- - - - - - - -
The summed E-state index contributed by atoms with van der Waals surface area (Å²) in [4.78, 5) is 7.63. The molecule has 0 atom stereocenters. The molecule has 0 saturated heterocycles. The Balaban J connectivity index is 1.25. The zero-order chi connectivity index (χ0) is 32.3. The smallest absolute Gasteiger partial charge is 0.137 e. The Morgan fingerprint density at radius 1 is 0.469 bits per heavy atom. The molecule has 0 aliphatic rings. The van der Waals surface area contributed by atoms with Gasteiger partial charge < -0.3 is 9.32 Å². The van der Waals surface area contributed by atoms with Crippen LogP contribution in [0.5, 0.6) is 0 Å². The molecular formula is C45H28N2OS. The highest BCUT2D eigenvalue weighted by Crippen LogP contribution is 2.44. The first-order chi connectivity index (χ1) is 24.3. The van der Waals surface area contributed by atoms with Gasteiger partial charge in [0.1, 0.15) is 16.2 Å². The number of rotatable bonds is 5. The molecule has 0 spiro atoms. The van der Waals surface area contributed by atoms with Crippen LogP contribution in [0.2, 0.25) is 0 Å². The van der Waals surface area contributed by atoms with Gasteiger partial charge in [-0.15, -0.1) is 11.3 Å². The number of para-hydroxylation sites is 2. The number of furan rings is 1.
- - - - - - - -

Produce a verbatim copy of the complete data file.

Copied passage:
The summed E-state index contributed by atoms with van der Waals surface area (Å²) in [4.78, 5) is 7.63. The molecule has 0 atom stereocenters. The molecule has 0 saturated heterocycles. The Balaban J connectivity index is 1.25. The zero-order chi connectivity index (χ0) is 32.3. The smallest absolute Gasteiger partial charge is 0.137 e. The Morgan fingerprint density at radius 1 is 0.469 bits per heavy atom. The molecule has 0 aliphatic rings. The van der Waals surface area contributed by atoms with Gasteiger partial charge < -0.3 is 9.32 Å². The van der Waals surface area contributed by atoms with Crippen LogP contribution in [0.5, 0.6) is 0 Å². The molecular formula is C45H28N2OS. The highest BCUT2D eigenvalue weighted by Crippen LogP contribution is 2.44. The first-order chi connectivity index (χ1) is 24.3. The van der Waals surface area contributed by atoms with Gasteiger partial charge in [0.1, 0.15) is 16.2 Å². The number of rotatable bonds is 5. The molecule has 0 spiro atoms. The van der Waals surface area contributed by atoms with Crippen LogP contribution in [0.2, 0.25) is 0 Å². The van der Waals surface area contributed by atoms with Gasteiger partial charge in [-0.15, -0.1) is 11.3 Å². The number of para-hydroxylation sites is 2. The number of furan rings is 1.